Nathan Horton was pikced third overall by Florida in the 2003 NHL draft. (Photo by Brian Babineau/NHLI via Getty Images)
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Adam, with the way Nathan Horton is playing for the Bruins, do you see any way they can afford to keep him, with the new salary cap ceiling dropping? Even with his concussion history, his agent will still be looking for at least $4.5 million a year.
Les Scott, Yorkton, Sask.
Horton had a mediocre regular season (13 goals and 22 points in 43 games), but with the market for unrestricted free agents looking as thin as it is, it was going to be difficult for the Bruins to retain Horton’s services to begin with. Now that he’s on a playoff hot streak, it is next to impossible to see him back in Boston.
The Bruins have some $5.8 million in available cap space for the 2013-14 campaign, but star goalie Tuukka Rask is a restricted free agent and he’s also played himself into a sizeable raise during this post-season. There’s a chance Boston moves some pieces around to try and bring back both Horton and Rask, but given the former’s concussion history I expect GM Peter Chiarelli will have to grit his teeth and allow another team to gamble on Horton.
Hey Adam. Rumors are that Raffi Torres is looking to stay with the Sharks, but Scott Gomez is going to take his chances on the free agent market, and Martin Havlat may have seen his last days in teal. Do you know where Gomez and Havlat might be heading next season? And do you have any other speculation or knowledge of changes to the Sharks roster or management?
Adam Horn, Sacramento, Calif.
Although it was another disappointing playoff for the Sharks, GM Doug Wilson is famously patient with his core. So I don’t think anyone ought to expect wholesale change with the roster. Gomez is a complementary player at this stage of his career, while Havlat has two years remaining on his deal.
San Jose has $8.6 million in free cap space and weren’t going to be a big player in terms of free agency, but Wilson has built in some longer-term flexibility – only Marc-Edouard Vlasic, Adam Burish and Brent Burns are signed beyond the 2014-15 campaign – and should be active on the trade front. But if you’re looking for blockbuster deals, you should prepare for disappointment.
With the lackluster play of Pittsburgh against Boston seeming to doom them, what are the chances Jarome Iginla might re-sign with the Flames?
Ed Ostrowski, Greenville, S.C.
Considering Iginla put his Calgary home up for sale shortly after he was traded, it’s safe to say he won’t be returning to the Flames. In fact, despite the Pens’ dismal showing against the Bruins in the Eastern Conference final, I still believe he’ll re-sign with Pittsburgh (albeit at a significantly reduced rate from the $7 million he’s made in each of the past five years on his current deal).
It shouldn’t be and it isn’t about money with Iginla now. He’ll be 36 in July and is looking for a chance to win with an organization that has established itself as a year-in, year-out Stanley Cup contender. The Pens have $7.8 million in cap space and will re-jig their lineup (most likely, their goaltending) to be right back in the Cup hunt next year. That should be more than enough reason for Iginla to stick around the Steel City.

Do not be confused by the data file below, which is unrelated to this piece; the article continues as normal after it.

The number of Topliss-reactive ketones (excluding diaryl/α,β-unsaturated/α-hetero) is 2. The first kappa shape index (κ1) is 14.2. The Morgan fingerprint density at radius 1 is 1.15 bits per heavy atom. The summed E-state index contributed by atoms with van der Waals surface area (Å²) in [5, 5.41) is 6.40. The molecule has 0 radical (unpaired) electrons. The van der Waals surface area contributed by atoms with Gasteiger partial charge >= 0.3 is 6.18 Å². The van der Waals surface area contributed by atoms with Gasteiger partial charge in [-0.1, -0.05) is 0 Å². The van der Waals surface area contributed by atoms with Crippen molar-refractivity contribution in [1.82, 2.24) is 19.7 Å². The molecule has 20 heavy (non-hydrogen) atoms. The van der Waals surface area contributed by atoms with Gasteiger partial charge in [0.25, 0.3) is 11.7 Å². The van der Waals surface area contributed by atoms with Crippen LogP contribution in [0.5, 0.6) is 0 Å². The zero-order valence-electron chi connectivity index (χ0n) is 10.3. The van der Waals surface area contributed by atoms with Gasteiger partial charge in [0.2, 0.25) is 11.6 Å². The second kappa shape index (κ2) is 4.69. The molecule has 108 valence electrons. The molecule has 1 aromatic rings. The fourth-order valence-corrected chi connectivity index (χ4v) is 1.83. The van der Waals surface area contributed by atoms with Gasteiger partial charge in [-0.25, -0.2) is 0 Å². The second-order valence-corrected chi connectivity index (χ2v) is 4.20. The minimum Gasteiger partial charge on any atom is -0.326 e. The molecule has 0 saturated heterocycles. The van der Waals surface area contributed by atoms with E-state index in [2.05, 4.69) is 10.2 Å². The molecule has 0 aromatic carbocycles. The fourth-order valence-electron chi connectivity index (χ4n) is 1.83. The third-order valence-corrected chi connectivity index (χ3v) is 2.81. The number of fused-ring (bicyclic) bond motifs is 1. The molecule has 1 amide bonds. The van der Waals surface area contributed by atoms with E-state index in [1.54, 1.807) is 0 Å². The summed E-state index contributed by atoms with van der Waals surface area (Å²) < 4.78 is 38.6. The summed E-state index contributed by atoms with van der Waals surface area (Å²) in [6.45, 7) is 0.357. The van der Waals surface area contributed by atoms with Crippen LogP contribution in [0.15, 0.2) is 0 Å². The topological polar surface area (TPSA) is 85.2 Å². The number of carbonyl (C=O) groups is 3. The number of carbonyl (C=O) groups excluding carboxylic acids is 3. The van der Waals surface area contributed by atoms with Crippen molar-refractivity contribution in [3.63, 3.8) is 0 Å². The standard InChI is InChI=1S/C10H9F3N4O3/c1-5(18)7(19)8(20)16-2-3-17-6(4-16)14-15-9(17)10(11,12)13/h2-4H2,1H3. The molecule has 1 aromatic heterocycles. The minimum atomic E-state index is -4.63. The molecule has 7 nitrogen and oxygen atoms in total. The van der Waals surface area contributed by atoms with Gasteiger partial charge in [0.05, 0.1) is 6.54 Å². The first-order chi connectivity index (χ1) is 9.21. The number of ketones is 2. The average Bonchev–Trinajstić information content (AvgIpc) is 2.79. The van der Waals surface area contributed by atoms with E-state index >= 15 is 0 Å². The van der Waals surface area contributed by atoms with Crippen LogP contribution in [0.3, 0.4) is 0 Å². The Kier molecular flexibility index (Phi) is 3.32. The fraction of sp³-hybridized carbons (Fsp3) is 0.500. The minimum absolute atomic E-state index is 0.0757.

As a diehard Sabres fan, I understand the importance of the upcoming draft and off-season. Picking at eighth and 16th can provide the organization with much needed depth everywhere. However, reports are rampant that one or both of Ryan Miller and Thomas Vanek will be moved this summer in an effort to improve this team for the future. What realistic expectations should Sabres fans have for this summer where Darcy Regier has a lot to prove? Is it possible they trade up in the draft to acquire more of a game-breaker?
Jordan Deshane, Belleville, Ont.
Let’s get to your last question first: anything is possible, but the Sabres don’t have the sufficient trade components – at least, ones that are attractive to teams above them in the draft order – to move up. They’ll still get an above-average NHL prospect at the eighth slot, yet they’ll have to look at trades to make more of an impact on their short- and-long-term future.
I absolutely expect Miller to be traded, if not in the summer then certainly during the regular season. They’d be smarter to get it done sooner than later, as Miller being under contract for this coming year (before being an unrestricted free agent in 2014) will get them more in a trade. The longer they wait, the more the return for Miller will look like the ones Calgary got for Iginla and Jay Bouwmeester.
Vanek also will be a UFA after the 2013-14 season, but is a different story in other regards. At 29, he’s four years younger than Miller and is coming off a season where he had more points (41) than games played (38). In theory, Regier should be able to ask for more than he could for Miller, but that may hinge on whether or not the team that wants to acquire Vanek wants his name on a contract extension before consummating a deal.
In sum, I think Miller goes for sure and Vanek is 50/50 to remain a Sabre. Regardless, there should be serious change to Buffalo’s team in the coming weeks and months. Their collapse this past season has ownership unhappy with the status quo.
Ask Adam appears Fridays on THN.com. Ask your question on our submission page. For more great profiles, news and views from the world of hockey, subscribe to The Hockey News magazine. Follow Adam on Twitter at @ProteauType.
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